• don’t spank me—it only teaches me to be afraid and to hurt others
      • ignore some of the things I do or don’t do
      2- to 5-year-olds Feeling and Relating Chief Executive Officer Basic Needs: Modeling and Coaching Important for Self-Control
    • © Comprehensive Health Education Foundation. All rights reserved. Healthy brain – 2:1 Neglected/abused brain – 1:1 Ratio dramatically reduced by stress and drugs Hypervigilant alarm system Exaggerated defense mechanism Violence as a problem-solving tool Presence of a positive, stable adult Guidance Ratio of Control of Thinking Brain Over Survival Brain Survival Brain Low Ratio of Control Can Result In: Influencing Factors for Thoughtful, Positive Behavior
      • What to do
      • help me recognize my own body signals of stress, e.g., tense muscles, fists, frowns, angry loud voice
      • listen to my fears; reassure me that I’m safe
      • help me separate real fears from imaginary ones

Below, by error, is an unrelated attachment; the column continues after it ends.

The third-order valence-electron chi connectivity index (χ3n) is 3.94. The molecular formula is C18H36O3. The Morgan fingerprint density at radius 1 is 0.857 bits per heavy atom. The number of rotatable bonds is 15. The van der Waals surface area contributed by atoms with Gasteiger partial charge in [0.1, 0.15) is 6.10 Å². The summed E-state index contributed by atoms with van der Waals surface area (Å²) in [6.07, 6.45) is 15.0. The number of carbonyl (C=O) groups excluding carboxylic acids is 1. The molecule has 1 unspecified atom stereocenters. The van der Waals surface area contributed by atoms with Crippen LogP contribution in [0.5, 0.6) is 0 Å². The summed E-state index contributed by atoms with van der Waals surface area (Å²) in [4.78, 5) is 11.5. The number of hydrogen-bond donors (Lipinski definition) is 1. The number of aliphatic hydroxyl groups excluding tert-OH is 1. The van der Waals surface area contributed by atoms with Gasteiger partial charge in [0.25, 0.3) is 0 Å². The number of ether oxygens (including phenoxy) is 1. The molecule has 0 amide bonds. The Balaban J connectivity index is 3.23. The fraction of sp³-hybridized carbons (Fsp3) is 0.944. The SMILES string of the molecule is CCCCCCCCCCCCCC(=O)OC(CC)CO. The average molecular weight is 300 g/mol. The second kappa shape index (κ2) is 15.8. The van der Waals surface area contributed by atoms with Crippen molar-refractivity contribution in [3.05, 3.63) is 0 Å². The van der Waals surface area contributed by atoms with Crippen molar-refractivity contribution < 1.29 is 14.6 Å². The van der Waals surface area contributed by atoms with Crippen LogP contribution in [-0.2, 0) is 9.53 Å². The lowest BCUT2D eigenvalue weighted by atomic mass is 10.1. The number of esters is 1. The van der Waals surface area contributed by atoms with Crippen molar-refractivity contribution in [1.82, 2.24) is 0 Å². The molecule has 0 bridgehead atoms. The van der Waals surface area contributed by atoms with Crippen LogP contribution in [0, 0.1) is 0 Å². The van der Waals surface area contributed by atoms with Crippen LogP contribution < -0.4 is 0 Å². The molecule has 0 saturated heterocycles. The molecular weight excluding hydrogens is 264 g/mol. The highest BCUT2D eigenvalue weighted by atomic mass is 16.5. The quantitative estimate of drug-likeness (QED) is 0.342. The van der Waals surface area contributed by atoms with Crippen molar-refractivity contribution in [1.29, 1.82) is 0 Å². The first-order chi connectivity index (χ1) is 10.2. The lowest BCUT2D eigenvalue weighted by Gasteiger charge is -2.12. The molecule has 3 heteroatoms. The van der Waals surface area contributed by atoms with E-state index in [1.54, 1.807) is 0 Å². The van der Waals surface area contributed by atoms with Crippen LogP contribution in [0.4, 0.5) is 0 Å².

• structure my environment to reduce frustration
      • give me safe ways to let off steam—running, jumping, taking a bath
      • teach me simple relaxation techniques
      Newborns to 5-year-olds Feeling and Relating Chief Executive Officer Basic Needs: Modeling and Coaching Important for Stress Management © Comprehensive Health Education Foundation. All rights reserved.
      • What to do
      • give me choices
      • provide me with appropriate, meaningful learning experiences
      • follow my cues—my interests and frustrations show you what’s right for me
      2- to 5-year-olds Feeling and Relating Chief Executive Officer Basic Needs: Modeling and Coaching Important for Self-Motivation
    • Maximizing Washington’s Brain Power
      • Who to contact:
      • BrainNet TM of The Baby/Toddler Initiative Project: 360-902-0215 or www.brainnet.wa.gov
      • C.H.E.F ® : 1-800-323-2433 or www.chef.org
    • National Efforts
      • Maximizing Children’s Brain Power: The Florida Starting Points Initiative: A national effort of the Carnegie Corp. of New York www. carnegie .org/ startingpoints /
      • BrainWonders, Helping Babies and Toddlers Grow and Develop: Zero to Three www.zerotothree.org
      • Brain Facts : I Am Your Child http:// iamyourchild .org
      • Rethinking the Brain: Families and Work Institute www. familiesandworkinst .org
    • For more information, contact: Sue Anderson Comprehensive Health Education Foundation 1-800-323-2433, ext. 185 [email_address]